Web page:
Vancouver Planning Chronology

A Chronology of Planning and Development in Vancouver

This chronology describes significant decisions, actions and events in the planning and development history of the City of Vancouver, British Columbia, Canada. The purpose is to provide an overview of these transformative events, or ‘milestones,’ that contributed to shaping Vancouver is a unique urban centre.;xNLx;The chronology, first launched in 2016 created in collaboration with numerous partners, is an evolving project that will be enhanced over time. The story of the chronology can be [found here](;xNLx;The chronology is a project of the [Vancouver City Planning Commission](, a body of citizen volunteers appointed by Vancouver City Council to provide advice on the city’s future. It is intended to provide a tool for grounding discussions about the future in an understanding of the legacy of the past.;xNLx;

1763-10-07 06:07:00

Royal Proclamation signed

The Royal Proclamation is a document that set out guidelines for European settlement of Aboriginal territories in what is now North America.

1790-01-01 00:00:00

Indigenous communities established in the Lower Mainland for over 10,000 years

At the time of the arrival of European explorers in 1791, indigenous peoples had been living in the Fraser River delta for more than 10,000 years.

1791-07-05 00:00:00

First contact between European explorers and Indigenous people

Spanish explorer Lieutenant José Maria Narvåez was the first European to come to the area, landing west of modern-day Point Grey on July 5, 1791.

1827-08-01 00:00:00

Hudson’s Bay Company establishes first year-round trading post

The establishment of the year-round Hudson’s Bay Company (HBC) trading post at Fort Langley formalizes a trading relationship with native populations of the lower mainland.

1846-06-15 00:00:00

49th Parallel established as US/British border

The Oregon Treaty establishes the British-American boundary at 49 degrees North, giving Britain sovereignty over the lower mainland and Burrard Inlet and placing the lands in what will become British Colombia.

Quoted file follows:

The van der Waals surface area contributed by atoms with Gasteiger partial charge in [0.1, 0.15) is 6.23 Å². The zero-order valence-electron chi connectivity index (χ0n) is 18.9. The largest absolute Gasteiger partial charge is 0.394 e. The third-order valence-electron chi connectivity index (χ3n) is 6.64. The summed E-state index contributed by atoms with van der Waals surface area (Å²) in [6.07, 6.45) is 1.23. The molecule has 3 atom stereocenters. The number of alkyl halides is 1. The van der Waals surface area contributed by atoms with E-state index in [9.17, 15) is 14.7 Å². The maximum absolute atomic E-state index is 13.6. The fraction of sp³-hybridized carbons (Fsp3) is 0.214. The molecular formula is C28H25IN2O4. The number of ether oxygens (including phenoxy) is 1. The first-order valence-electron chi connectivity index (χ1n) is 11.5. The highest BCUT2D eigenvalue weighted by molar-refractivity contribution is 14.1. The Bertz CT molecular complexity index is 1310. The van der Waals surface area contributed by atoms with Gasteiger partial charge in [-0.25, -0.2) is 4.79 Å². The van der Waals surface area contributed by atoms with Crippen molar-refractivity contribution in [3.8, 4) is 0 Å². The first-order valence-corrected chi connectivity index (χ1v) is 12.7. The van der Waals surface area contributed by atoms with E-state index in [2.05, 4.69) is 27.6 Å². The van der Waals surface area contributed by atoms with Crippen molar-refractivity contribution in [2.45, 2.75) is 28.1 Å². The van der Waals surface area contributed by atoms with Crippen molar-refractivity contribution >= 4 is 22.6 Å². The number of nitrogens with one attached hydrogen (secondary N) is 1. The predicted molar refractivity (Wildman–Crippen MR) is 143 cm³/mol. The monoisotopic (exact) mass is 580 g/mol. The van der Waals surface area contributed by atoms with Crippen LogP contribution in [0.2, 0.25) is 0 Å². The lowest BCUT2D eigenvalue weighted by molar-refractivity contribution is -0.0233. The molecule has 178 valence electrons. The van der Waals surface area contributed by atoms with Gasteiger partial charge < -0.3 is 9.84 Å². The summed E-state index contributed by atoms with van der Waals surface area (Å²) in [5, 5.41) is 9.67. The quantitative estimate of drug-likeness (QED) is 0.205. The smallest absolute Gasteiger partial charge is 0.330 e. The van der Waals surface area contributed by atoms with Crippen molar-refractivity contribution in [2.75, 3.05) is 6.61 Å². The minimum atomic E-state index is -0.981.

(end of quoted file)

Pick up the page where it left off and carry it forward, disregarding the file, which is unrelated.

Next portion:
1858-01-01 00:00:00

Langley proclaimed Gold Rush capital

The influx of over 20,000 prospectors and others, largely from the American States and the idea of exploiting the rich resources of gold and lumber, prompts the British government to proclaim the Colony of British Colombia and appoint the Hudson’s Bay Company’s head man, James Douglas, to preside over it. Fort Langley is made its capital.

1859-02-04 00:00:00

Pre-emption Law and Creation of Military and Indian Reserves

In January 1860, Governor Douglas brought in pre-emption laws that allowed any person to stake off one pre-emption of 160 acres of vacant land in the Greater Vancouver region, and reserved lands for the military and for the native population.

1863-01-01 00:00:00

Lumber industry established

Three saw mills -- the Pioneers Mill in 1863, Moody’s Mill in 1865 on the north side of the Burrard Inlet, along with Stamps’ Mill in 1865 on the south side of the Inlet -- established the local lucrative lumber industry.

1869-06-22 00:00:00

First Nations in Vancouver restricted to Reserve Lands

In 1869, the Squamish, Tsleil-Waututh, and Musqueam First Nations were given small Indian reserves that were transferred to the authority of the federal government after BC joined Canada in 1871.

1870-03-10 00:00:00

Granville Townsite Established

On March 10, 1870, the settlement know locally as Gastown was given its official name: Granville Townsite.

Vancouver Planning Chronology

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